8:00 A.M.: Scott McClellan goes live on air to announce that the fault for the whole sordid tale rests on the shoulders of an entry-level waiter on my staff. Said waiter is immediately charged with treason and removed to a secret location where he can be studied by “top men.” I resume my duties.
8:15 A.M.: My office monkey dissolves the Senate.
Just because it’s been ages since you read your favorite children’s books doesn’t mean the stories ended for the characters inside. Here’s what happened to them after you closed the cover.
For the whole list please go to Smosh.com.
High school is about learning. But it’s also about coping. And to help you make it through the day or at least until lunch without escaping through a window or heating duct, here’s a handy guide to the seven most common teacher personalities you’ll encounter this school year.
For more please go to Smosh.com.
Age 16: Encouraged by friends who repeatedly say, “You know, you’re really funny” and “Few puppet bears can quote Nichols & May routines verbatim,” Fozzie Bear attends his first open mic night. His jokes about curfews and scatological references to Lincoln Logs fail to engage the hard-drinking 3 A.M. crowd but comedy club owners are quickly taken by his willingness to Simonize their cars in exchange for stage time.
Age 18: Fozzie attends Fordham University to earn a political science degree but soon starts spending more hours in downtown comedy clubs than in class. He hones an extended riff about the time he tried mushrooms and shaved off some his fur, only to realize that fabric rarely, if ever, grows back.
Age 20: Fozzie drops out of college to focus solely on his stand-up career. He begins dabbling in anti-comedy, singing the fine copy of Maytag dryer warranties. What he gains in notoriety he loses in laughs and bookings. Fozzie also starts to DJ at a Lower East Side bar. It’s there that he meets future singer/songwriter Paul Williams, then concertina player for a pre-thrash Husker Du.
Age 22: Fozzie reworks routine yet again, focusing on inability to figure out women, impressions of famous people doing ordinary tasks and the inanities of travel. He immediately lands a slot on The Tonight Show. Emboldened by the fortuitous turn in his career, Fozzie uses his five minutes of airtime to muse on what the mythology of Count Chocula would be like if written by Anne Rice. Carson does not invite him to sit by his side at routine’s end.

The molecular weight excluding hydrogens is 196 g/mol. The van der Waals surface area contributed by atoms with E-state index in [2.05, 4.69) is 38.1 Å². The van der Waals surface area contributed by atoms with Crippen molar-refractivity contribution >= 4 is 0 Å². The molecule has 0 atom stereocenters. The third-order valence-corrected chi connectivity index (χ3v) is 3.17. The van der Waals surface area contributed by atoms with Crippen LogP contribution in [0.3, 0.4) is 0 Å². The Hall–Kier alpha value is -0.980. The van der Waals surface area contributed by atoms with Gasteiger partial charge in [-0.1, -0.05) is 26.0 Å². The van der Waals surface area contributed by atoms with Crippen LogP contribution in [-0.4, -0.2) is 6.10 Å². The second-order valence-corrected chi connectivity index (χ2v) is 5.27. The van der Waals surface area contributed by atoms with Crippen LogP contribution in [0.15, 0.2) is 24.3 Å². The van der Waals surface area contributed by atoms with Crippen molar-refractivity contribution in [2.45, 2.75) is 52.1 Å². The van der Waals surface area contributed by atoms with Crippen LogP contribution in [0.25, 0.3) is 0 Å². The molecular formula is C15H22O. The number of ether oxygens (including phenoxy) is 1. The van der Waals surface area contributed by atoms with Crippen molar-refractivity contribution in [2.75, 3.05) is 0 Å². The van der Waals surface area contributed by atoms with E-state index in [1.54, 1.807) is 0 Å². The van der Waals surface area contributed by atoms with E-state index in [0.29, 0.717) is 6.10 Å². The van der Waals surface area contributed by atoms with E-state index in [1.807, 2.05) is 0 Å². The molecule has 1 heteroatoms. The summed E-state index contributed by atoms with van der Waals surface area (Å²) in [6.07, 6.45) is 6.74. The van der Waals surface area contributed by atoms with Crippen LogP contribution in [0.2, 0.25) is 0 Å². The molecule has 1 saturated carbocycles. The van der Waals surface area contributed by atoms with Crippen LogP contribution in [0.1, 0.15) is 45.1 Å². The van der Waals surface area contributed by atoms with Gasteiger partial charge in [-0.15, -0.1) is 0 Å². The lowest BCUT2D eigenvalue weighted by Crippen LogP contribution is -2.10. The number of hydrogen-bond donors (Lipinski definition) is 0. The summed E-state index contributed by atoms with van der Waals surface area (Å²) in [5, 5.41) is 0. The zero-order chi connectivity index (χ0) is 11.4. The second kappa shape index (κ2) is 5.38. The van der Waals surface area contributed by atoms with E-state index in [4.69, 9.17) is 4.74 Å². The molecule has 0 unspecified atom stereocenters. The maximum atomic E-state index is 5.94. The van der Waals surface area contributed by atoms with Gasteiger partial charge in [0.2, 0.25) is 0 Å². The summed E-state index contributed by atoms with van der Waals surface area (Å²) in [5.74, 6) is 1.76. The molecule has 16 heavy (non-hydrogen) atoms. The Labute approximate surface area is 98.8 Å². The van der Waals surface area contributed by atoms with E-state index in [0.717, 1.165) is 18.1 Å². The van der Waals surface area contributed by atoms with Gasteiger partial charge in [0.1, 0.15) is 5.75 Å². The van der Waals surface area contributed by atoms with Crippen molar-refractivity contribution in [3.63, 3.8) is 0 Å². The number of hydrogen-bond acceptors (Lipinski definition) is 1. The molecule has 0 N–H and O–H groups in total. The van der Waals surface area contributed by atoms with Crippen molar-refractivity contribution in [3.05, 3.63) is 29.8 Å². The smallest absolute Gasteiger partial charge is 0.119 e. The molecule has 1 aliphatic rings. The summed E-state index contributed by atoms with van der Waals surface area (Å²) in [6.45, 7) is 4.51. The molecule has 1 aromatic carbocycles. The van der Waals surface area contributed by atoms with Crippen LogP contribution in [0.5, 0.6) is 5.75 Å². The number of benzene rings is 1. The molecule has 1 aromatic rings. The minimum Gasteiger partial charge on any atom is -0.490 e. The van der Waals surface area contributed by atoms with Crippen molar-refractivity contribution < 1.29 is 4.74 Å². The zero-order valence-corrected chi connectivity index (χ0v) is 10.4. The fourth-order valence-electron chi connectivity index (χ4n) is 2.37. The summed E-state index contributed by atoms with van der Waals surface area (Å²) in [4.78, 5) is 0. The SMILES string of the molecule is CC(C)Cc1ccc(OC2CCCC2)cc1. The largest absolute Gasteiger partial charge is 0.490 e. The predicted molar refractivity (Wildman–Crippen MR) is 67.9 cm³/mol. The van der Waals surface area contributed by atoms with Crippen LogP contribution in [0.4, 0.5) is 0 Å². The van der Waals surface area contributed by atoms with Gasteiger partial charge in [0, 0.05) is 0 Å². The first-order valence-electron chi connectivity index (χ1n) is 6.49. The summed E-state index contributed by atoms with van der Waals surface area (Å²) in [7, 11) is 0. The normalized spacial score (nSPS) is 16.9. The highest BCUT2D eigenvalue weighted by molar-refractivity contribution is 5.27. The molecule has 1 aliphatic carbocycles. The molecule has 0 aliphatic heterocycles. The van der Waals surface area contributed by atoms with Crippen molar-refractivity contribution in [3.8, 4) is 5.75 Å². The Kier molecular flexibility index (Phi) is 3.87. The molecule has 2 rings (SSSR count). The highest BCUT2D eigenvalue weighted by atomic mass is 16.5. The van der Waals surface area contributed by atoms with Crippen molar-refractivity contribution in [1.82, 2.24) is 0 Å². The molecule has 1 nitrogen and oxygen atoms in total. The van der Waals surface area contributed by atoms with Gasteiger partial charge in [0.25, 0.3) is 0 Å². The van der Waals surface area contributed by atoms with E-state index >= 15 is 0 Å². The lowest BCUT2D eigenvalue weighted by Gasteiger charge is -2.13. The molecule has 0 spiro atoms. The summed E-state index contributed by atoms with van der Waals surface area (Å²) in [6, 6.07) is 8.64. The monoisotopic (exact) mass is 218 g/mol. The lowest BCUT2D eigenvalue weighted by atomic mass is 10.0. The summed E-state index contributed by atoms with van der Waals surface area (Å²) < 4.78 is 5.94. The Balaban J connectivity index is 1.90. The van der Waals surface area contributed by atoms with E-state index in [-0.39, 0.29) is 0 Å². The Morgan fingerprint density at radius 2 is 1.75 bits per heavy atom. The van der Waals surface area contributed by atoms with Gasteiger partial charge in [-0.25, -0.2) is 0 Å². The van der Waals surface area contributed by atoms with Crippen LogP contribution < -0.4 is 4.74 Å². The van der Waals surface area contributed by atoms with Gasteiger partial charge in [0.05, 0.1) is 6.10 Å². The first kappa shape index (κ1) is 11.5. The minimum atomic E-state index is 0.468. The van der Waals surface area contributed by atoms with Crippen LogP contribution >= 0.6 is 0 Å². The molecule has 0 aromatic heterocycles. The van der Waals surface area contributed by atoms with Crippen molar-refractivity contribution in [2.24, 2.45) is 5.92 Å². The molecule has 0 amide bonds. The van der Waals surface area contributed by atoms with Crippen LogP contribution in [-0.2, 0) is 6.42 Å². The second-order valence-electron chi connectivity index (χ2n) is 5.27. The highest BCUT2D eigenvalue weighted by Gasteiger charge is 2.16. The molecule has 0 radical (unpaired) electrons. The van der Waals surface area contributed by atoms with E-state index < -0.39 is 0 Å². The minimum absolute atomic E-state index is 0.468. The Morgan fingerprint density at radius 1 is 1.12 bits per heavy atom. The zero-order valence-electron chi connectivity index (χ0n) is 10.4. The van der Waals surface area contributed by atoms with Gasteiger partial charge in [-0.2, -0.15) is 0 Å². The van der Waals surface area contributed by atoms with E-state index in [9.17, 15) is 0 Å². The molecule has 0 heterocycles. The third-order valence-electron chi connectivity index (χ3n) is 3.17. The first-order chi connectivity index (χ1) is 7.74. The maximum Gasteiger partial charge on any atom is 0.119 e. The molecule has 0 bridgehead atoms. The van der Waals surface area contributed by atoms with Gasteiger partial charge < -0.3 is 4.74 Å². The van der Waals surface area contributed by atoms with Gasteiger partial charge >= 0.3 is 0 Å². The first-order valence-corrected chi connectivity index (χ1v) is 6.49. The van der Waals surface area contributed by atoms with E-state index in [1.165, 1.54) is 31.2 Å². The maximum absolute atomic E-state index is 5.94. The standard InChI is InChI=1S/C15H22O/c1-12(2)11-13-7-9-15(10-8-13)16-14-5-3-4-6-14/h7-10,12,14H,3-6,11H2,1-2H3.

Age 24: Destitute and desperate, Fozzie is about to take a real estate agent license test when he receives a callback for a commercial spokesperson gig. His resulting tagline, “I don’t go in the woods, I go in an American Standard toilet” gets him the attention of then-NBC President Fred Silverman, who signs him to a sitcom deal.
Age 25: NBC announces the fall premiere of Fozzie, about a leather-jacketed cool guy who always gets the women, tools around on a motorcycle and turns on appliances by hitting them. Gary Marshall sues for intellectual theft before a single scene is shot.
Age 27: CBS picks up the sitcom Grin & Bear It, starring Fozzie as a happy-go-lucky social worker tending to two children—Rodney Allen Rippy and Mason Reese, playing themselves if only to negate the need to write character backstories. Audience reaction to the test pilot is violent at best. The series is reworked and reconceived several times before eventually airing as Barnaby Jones, starring Buddy Ebsen. Fozzie fires his agent, manager and spiritual advisor.
Age 29: Fearing he has blown any and all opportunities to achieve a career in comedy, Fozzie tries his hand at dramatic acting. His one-person reimagining of Ibsen’s A Doll House not only proves spectacularly ill-conceived but also heavily cribbed from the movie The Deep, down to his repeated mention of actress Jacqueline Bisset.